Four startup companies, including Corona, California-based vRotors, which operates a live drone racing platform, were each selected to receive $50,000 to demonstrate their respective technologies for the Marine Corps through a National Security Innovation Network (NSIN) 5G Starts prize challenge event. The March event was aimed at highlighting the Department of Defense’s (DOD) interest and investment in 5G technology and the companies that provide it.
“The SoCal Tech Bridge reached out to us because one of the four companies selected for NSIN’s prize challenge happens to be located within our geographical innovation ecosystem,” said Inland Empire Tech Bridge Director Troy Clarke.
Clarke reached out to Norco College, a longstanding Naval Surface Warfare Center (NSWC) Corona Division and Inland Empire Tech Bridge education partner, which agreed to host the Inland Empire leg of test flights for the region. There, vRotors demonstrated their 4G- and 5G-connected technology for telemetry-driven mixed reality for off-base situational awareness using remotely operated drones.
During the test flight event, NSWC Corona Communication System Engineer Ben Fellows joined Marines and other subject matter experts in piloting the drones, which flew in real time about 10 miles from ground control at the college.
“This collaboration is a great example of how connecting with one Tech Bridge is essentially connecting with them all and harnessing the power of the NavalX network, which connects, reinforces and sustain regional ecosystems of innovation into a national acquisitions network.” said Clarke. “If there’s something you need outside of your geographical area, you can leverage another Tech Bride to help make those necessary connections.”
The DOD has pegged 5G technology as a key modernization priority and plans to invest in acquiring and developing associated capabilities for use across military installations and forward operating environments. Because a variety of 5G-related technologies will lend aid to the American warfighter’s technological capabilities at home and abroad, prize challenges like 5G Starts help the DOD identify and leverage the potential of 5G-related startups to support those capabilities.
“The Inland Empire Tech Bridge and NSWC Corona are both in technical alignment with the DOD’s 5G goals through our Range Systems Engineering Department expertise and our Tech Bridge focus on networked data environments,” said Clarke. “In this case, the 5G network provided that networked data environment.”
Notably, the SoCal Tech Bridge also deployed the first-ever 5G small-cell tower technology on a military base at the 5G Living Lab at Marine Corps Air Station Miramar under a cooperative research and development agreement with Verizon and Qualcomm.
“In our Range Systems Engineering Department, we are always looking for next-generation range capability and infrastructure to support the training systems on our ranges,” said Fellows. “Demo Day was a great opportunity to connect with some of the people we are in discussions with about the future of 5G pilots, such as the 5G lead engineer at Naval Information Warfare Center Pacific, to observe and identify any potential opportunities for training ranges to leverage new technology.”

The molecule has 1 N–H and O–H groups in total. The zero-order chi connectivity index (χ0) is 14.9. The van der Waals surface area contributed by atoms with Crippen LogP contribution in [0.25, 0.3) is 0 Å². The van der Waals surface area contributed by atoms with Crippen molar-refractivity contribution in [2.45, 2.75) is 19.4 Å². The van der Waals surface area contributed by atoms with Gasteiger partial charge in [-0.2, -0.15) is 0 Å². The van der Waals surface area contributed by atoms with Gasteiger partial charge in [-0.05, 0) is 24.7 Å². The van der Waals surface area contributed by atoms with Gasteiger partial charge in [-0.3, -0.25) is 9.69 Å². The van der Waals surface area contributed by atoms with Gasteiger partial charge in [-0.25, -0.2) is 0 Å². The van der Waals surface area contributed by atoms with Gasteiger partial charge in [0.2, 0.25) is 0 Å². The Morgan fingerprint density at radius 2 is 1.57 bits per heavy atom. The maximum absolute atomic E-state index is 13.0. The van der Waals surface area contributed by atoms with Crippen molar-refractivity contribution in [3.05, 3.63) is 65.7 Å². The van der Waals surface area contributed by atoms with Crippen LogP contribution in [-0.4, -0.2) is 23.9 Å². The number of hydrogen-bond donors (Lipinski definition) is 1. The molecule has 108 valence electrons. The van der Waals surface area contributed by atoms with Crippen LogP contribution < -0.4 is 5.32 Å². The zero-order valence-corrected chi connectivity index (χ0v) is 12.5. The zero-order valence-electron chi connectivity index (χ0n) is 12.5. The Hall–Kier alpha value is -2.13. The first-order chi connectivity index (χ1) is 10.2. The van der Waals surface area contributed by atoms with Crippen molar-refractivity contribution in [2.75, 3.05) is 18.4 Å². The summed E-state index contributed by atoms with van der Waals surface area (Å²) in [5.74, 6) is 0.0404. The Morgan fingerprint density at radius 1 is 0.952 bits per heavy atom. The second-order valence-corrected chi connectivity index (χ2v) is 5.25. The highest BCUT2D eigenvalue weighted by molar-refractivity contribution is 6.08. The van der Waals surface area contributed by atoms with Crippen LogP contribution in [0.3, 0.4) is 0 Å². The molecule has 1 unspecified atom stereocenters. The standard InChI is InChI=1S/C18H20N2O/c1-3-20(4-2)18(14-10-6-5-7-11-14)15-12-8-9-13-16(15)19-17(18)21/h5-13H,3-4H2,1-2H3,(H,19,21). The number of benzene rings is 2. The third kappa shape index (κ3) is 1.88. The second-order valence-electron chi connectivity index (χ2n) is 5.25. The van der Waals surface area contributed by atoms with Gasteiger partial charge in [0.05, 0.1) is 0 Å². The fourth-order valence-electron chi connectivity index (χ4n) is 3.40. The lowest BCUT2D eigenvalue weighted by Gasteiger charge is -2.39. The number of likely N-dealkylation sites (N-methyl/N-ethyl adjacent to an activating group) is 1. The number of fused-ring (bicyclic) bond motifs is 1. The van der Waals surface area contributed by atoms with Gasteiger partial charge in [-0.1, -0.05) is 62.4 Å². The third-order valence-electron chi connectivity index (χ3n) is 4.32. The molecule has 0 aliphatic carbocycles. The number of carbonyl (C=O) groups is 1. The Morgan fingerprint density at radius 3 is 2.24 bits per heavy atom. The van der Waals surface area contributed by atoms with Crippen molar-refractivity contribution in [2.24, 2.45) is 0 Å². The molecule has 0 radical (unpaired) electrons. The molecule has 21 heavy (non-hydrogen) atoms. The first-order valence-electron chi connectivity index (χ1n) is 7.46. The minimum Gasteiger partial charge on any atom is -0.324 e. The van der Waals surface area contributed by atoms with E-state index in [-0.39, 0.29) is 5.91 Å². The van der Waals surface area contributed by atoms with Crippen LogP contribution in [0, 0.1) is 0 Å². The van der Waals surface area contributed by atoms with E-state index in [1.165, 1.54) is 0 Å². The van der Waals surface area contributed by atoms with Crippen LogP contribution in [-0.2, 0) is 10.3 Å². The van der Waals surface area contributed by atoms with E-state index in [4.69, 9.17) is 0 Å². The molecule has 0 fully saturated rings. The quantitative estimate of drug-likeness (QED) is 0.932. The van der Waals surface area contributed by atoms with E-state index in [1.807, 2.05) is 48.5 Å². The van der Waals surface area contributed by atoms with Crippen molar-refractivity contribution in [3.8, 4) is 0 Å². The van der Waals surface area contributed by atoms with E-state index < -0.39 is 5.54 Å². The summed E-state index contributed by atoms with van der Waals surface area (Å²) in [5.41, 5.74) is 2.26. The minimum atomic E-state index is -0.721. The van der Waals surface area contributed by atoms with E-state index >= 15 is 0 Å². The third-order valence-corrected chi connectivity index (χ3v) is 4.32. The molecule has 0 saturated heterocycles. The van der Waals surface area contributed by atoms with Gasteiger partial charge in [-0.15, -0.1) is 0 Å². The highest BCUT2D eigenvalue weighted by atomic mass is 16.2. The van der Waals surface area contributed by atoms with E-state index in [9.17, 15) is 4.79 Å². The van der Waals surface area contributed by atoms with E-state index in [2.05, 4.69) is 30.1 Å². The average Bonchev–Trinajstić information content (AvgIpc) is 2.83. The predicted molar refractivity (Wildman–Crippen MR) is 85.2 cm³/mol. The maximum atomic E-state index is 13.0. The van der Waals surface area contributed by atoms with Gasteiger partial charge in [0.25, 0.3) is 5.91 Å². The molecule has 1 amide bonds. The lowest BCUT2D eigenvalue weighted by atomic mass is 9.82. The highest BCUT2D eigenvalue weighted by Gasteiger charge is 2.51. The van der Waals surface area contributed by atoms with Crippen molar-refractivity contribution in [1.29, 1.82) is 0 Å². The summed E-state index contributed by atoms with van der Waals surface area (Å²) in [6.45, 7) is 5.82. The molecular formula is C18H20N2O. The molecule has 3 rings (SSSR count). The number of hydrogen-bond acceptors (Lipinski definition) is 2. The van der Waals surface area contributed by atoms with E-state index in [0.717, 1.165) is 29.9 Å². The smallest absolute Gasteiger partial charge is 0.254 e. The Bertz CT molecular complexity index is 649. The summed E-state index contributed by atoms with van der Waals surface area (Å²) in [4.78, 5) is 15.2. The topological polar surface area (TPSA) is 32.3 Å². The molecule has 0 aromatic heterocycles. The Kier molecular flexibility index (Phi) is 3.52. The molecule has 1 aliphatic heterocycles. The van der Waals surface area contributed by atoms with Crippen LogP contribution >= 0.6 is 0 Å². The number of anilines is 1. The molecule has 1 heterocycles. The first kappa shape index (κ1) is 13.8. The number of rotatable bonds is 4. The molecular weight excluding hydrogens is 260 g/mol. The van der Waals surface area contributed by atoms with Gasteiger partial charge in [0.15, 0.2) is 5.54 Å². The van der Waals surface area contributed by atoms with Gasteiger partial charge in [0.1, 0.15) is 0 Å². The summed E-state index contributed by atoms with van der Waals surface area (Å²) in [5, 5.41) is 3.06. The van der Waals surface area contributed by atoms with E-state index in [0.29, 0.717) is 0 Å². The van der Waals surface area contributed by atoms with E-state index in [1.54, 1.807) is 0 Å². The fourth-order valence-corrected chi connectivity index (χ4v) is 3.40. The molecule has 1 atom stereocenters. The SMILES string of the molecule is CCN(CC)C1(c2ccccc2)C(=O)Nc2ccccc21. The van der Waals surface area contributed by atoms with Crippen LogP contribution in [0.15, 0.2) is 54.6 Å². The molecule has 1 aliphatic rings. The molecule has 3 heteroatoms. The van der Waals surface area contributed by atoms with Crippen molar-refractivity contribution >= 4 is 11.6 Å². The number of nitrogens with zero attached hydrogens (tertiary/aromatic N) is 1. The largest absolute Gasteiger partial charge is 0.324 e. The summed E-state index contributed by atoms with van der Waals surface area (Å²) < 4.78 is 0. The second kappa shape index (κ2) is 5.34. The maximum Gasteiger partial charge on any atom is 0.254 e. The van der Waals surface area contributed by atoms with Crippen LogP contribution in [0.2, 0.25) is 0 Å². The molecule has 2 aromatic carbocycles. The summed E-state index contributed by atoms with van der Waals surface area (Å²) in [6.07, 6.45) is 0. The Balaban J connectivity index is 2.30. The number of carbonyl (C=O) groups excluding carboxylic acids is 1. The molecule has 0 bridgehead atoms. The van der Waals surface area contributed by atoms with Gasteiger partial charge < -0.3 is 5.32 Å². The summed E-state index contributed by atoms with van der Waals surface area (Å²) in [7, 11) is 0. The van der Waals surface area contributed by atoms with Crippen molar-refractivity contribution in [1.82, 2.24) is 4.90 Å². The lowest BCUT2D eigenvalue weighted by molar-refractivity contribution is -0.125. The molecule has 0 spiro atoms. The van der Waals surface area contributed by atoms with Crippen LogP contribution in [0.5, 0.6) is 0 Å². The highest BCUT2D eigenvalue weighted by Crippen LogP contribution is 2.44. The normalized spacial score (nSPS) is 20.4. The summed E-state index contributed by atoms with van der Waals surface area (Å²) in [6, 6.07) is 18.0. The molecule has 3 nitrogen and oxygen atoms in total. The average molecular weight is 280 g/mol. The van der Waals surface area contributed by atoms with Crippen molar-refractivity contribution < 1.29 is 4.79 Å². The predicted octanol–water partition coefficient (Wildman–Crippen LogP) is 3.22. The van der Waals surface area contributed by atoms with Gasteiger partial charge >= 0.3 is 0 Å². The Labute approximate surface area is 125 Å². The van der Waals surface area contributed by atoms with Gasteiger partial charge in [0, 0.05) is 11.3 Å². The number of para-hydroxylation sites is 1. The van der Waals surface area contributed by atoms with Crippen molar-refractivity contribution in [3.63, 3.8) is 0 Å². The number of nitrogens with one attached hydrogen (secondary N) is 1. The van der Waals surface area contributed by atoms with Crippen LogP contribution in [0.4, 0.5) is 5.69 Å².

Tech Bridges are designed to function as “Super connectors,” bridging the gaps and reducing barriers between the Navy and non-traditional partners like startups, small businesses, academia, non-profits and private capital to identify emerging solutions to warfighter challenges. Through close collaboration with regional partners, Tech Bridges increase access to local innovation ecosystems and allow the military to harness advancements in industry. Since their inception, Tech Bridges have become a high-performing network of collaborators, fostering the use of agile authorities and accelerating project timelines.
“This was an opportunity for us to coordinate with one of our local Tech Bridge partners to provide logistical support for a sister Tech Bridge, while also bringing our partners to Norco to showcase the technology and give them a firsthand glimpse at the types of projects we’re working on,” said Clarke.
According to NavalX, it typically takes about 10 years for new technology to become a program of record and get into the hands of warfighters. As the United States continues to compete with its near-peers and adversaries in the Great Power Competition, accelerating that process and delivering emerging technologies faster is more important than ever.
“The test was a success,” said Clarke. “Using virtual and augmented reality, the pilots were able to have a fully integrated picture of the remote location ten miles away, plus a digital ‘twin’ version that simulated a situation where you may not have a visible camera feed. You can imagine how that would be helpful in a real-world military evolution. The pilots could easily toggle back and forth between the digital twin landscapes. It was fascinating to witness.”
For more information on NavalX and its network of Tech Bridges, visit www.secnav.navy.mil/agility.
NSWC Corona Division has served as the Navy's independent assessment agent since 1964. With more than 3,900 engineers, scientists and support personnel, Sailors and contractors, NSWC Corona is located in Norco, California, with detachments in Fallbrook and Seal Beach and personnel in 14 additional locations. Anchor to the Inland Empire Tech Bridge, the Naval Sea Systems Command field activity provides transparency for warfighting readiness through data analytics and assessment, engineers the fleet’s Live Virtual Constructive training environment, and assures the accuracy of measurements as the engineering advisor for the Navy and Marine Corps metrology and calibration programs.
Candice Villarreal, candice.villarreal@Navy.mil
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